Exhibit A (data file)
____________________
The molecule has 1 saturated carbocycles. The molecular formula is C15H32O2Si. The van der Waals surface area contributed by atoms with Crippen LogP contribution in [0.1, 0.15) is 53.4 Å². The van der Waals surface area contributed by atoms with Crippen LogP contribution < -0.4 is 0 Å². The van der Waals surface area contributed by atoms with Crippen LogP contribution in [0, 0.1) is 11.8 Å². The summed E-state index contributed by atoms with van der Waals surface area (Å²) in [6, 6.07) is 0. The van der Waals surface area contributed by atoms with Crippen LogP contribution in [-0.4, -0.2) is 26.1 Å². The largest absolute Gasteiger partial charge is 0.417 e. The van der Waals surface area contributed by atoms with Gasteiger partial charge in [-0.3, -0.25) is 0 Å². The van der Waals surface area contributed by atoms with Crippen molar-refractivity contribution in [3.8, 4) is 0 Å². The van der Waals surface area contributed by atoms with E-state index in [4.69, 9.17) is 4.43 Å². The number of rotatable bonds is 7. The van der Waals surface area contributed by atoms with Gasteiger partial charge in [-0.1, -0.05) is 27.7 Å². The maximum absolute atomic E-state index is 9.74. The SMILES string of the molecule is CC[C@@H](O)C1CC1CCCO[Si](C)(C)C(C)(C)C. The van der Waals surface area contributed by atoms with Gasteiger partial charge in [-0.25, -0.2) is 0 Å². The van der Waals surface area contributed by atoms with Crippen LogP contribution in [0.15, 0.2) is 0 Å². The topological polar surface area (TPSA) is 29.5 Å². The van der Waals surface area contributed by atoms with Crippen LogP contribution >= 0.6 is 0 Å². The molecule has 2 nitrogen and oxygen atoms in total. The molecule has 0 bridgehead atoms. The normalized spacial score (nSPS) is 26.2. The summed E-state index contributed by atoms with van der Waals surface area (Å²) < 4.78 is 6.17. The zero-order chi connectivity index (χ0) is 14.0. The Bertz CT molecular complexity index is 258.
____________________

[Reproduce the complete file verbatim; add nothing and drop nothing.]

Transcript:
The molecule has 1 saturated carbocycles. The molecular formula is C15H32O2Si. The van der Waals surface area contributed by atoms with Crippen LogP contribution in [0.1, 0.15) is 53.4 Å². The van der Waals surface area contributed by atoms with Crippen LogP contribution < -0.4 is 0 Å². The van der Waals surface area contributed by atoms with Crippen LogP contribution in [0, 0.1) is 11.8 Å². The summed E-state index contributed by atoms with van der Waals surface area (Å²) in [6, 6.07) is 0. The van der Waals surface area contributed by atoms with Crippen LogP contribution in [-0.4, -0.2) is 26.1 Å². The largest absolute Gasteiger partial charge is 0.417 e. The van der Waals surface area contributed by atoms with Gasteiger partial charge in [-0.3, -0.25) is 0 Å². The van der Waals surface area contributed by atoms with Crippen molar-refractivity contribution in [3.8, 4) is 0 Å². The van der Waals surface area contributed by atoms with E-state index in [4.69, 9.17) is 4.43 Å². The number of rotatable bonds is 7. The van der Waals surface area contributed by atoms with Gasteiger partial charge in [-0.1, -0.05) is 27.7 Å². The maximum absolute atomic E-state index is 9.74. The SMILES string of the molecule is CC[C@@H](O)C1CC1CCCO[Si](C)(C)C(C)(C)C. The van der Waals surface area contributed by atoms with Gasteiger partial charge in [-0.25, -0.2) is 0 Å². The van der Waals surface area contributed by atoms with Crippen LogP contribution in [0.15, 0.2) is 0 Å². The topological polar surface area (TPSA) is 29.5 Å². The van der Waals surface area contributed by atoms with Crippen LogP contribution >= 0.6 is 0 Å². The molecule has 2 nitrogen and oxygen atoms in total. The molecule has 0 bridgehead atoms. The normalized spacial score (nSPS) is 26.2. The summed E-state index contributed by atoms with van der Waals surface area (Å²) < 4.78 is 6.17. The zero-order chi connectivity index (χ0) is 14.0. The Bertz CT molecular complexity index is 258.